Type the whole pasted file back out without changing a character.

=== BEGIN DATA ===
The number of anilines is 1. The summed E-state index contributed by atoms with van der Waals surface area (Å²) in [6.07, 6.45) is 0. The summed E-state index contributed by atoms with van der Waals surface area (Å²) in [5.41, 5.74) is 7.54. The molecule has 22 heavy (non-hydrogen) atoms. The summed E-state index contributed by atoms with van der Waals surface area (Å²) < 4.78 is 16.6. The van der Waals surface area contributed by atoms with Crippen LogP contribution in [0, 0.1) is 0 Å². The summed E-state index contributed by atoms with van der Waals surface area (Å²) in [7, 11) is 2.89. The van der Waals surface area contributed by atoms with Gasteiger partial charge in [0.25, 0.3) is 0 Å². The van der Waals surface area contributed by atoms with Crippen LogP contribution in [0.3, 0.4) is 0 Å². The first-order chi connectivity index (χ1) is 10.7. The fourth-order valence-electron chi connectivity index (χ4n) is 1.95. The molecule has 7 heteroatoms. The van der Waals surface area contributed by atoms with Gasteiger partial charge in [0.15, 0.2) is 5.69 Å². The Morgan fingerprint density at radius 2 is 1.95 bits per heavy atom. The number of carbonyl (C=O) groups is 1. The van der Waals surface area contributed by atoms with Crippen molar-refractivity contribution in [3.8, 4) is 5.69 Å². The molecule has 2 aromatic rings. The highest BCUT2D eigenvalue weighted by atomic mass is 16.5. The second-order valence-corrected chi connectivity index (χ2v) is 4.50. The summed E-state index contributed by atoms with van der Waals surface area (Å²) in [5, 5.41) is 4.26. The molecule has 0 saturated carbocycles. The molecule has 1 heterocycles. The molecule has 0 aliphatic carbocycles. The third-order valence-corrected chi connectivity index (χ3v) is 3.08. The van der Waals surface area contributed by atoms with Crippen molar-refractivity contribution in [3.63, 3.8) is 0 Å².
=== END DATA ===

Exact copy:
The number of anilines is 1. The summed E-state index contributed by atoms with van der Waals surface area (Å²) in [6.07, 6.45) is 0. The summed E-state index contributed by atoms with van der Waals surface area (Å²) in [5.41, 5.74) is 7.54. The molecule has 22 heavy (non-hydrogen) atoms. The summed E-state index contributed by atoms with van der Waals surface area (Å²) < 4.78 is 16.6. The van der Waals surface area contributed by atoms with Crippen LogP contribution in [0, 0.1) is 0 Å². The summed E-state index contributed by atoms with van der Waals surface area (Å²) in [7, 11) is 2.89. The van der Waals surface area contributed by atoms with Gasteiger partial charge in [0.25, 0.3) is 0 Å². The van der Waals surface area contributed by atoms with Crippen LogP contribution in [0.3, 0.4) is 0 Å². The first-order chi connectivity index (χ1) is 10.7. The fourth-order valence-electron chi connectivity index (χ4n) is 1.95. The molecule has 7 heteroatoms. The van der Waals surface area contributed by atoms with Gasteiger partial charge in [0.15, 0.2) is 5.69 Å². The Morgan fingerprint density at radius 2 is 1.95 bits per heavy atom. The number of carbonyl (C=O) groups is 1. The van der Waals surface area contributed by atoms with Crippen molar-refractivity contribution in [3.8, 4) is 5.69 Å². The molecule has 2 aromatic rings. The highest BCUT2D eigenvalue weighted by atomic mass is 16.5. The second-order valence-corrected chi connectivity index (χ2v) is 4.50. The summed E-state index contributed by atoms with van der Waals surface area (Å²) in [5, 5.41) is 4.26. The molecule has 0 saturated carbocycles. The molecule has 1 heterocycles. The molecule has 0 aliphatic carbocycles. The third-order valence-corrected chi connectivity index (χ3v) is 3.08. The van der Waals surface area contributed by atoms with Crippen molar-refractivity contribution in [3.63, 3.8) is 0 Å².